Lead single “Paranoid” is being supported with a video that was shot in an abandoned concrete factory. The creepy location lent itself to the jittery, black-and-white clip of Moore skulking about the ruins. Coincidentally, as she and the film crew were creating a video about fear, they had an unsettling experience. Near the end of the shoot as daylight was fading, a freshly charged battery in the videographer’s camera suddenly went dead, followed by a second battery. Moore’s phone also unexpectedly died. Unnerved, they packed up and left—and later found out that paranormal activity had been documented at the site. “Someone said to us that the draining of energy like that means that there’s a preparation of paranormal appearances, so we’re like, ‘OK, I guess we left at the right time because the ghosts wanted us to leave,'” Moore says.

Check out the song “Silent Lucidity”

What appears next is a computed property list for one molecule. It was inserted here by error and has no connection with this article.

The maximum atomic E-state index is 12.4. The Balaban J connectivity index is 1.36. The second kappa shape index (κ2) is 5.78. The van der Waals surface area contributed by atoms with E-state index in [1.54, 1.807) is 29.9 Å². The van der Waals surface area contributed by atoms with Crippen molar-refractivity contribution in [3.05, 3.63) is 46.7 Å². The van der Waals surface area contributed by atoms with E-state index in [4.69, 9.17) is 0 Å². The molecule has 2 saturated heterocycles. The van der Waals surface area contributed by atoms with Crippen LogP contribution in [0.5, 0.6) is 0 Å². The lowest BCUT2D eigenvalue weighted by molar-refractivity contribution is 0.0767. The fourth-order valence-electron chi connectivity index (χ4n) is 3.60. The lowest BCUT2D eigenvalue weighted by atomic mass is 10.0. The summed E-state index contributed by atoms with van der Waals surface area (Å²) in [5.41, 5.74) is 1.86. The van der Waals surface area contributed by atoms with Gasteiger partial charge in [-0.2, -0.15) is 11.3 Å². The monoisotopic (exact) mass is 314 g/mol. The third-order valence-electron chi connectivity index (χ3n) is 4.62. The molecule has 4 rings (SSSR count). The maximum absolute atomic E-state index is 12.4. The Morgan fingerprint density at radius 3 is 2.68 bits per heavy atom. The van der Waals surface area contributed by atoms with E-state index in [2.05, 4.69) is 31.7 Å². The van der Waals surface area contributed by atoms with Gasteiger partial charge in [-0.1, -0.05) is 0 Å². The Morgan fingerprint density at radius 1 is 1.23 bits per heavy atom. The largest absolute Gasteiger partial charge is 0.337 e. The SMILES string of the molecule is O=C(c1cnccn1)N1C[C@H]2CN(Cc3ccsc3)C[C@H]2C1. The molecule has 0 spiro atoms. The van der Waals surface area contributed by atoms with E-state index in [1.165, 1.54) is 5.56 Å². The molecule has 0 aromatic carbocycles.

Interestingly, in one of the video’s frames, a spray of graffiti reading “Pray for your soul to take” is visible on the wall behind her. The tagging is similar to the lyrics Moore wrote for the groove-filled closing track “Wide Awake (Phoenix Rising),” so she included a photo of the wall in the CD tray to Resurrect Me.

The 25th anniversary of Operation: Mindcrime had passed a few weeks prior the interview, so Moore was (again) asked about her thoughts on the album that was a milestone for both her and Queensrÿche. It’s a legacy she knows will always be with her. “I asked someone the other day, ‘Do you think I’ll ever get away from “Pamela Moore known as Sister Mary”?’ And he goes, ‘No, it will be forever etched in your gravestone,'” she says with a laugh. “I’m not worried about it. I proudly hold the title.”

She also can’t get away from another inevitable question: what she thinks of the acrimonious split that occurred between singer Geoff Tate and the band last year.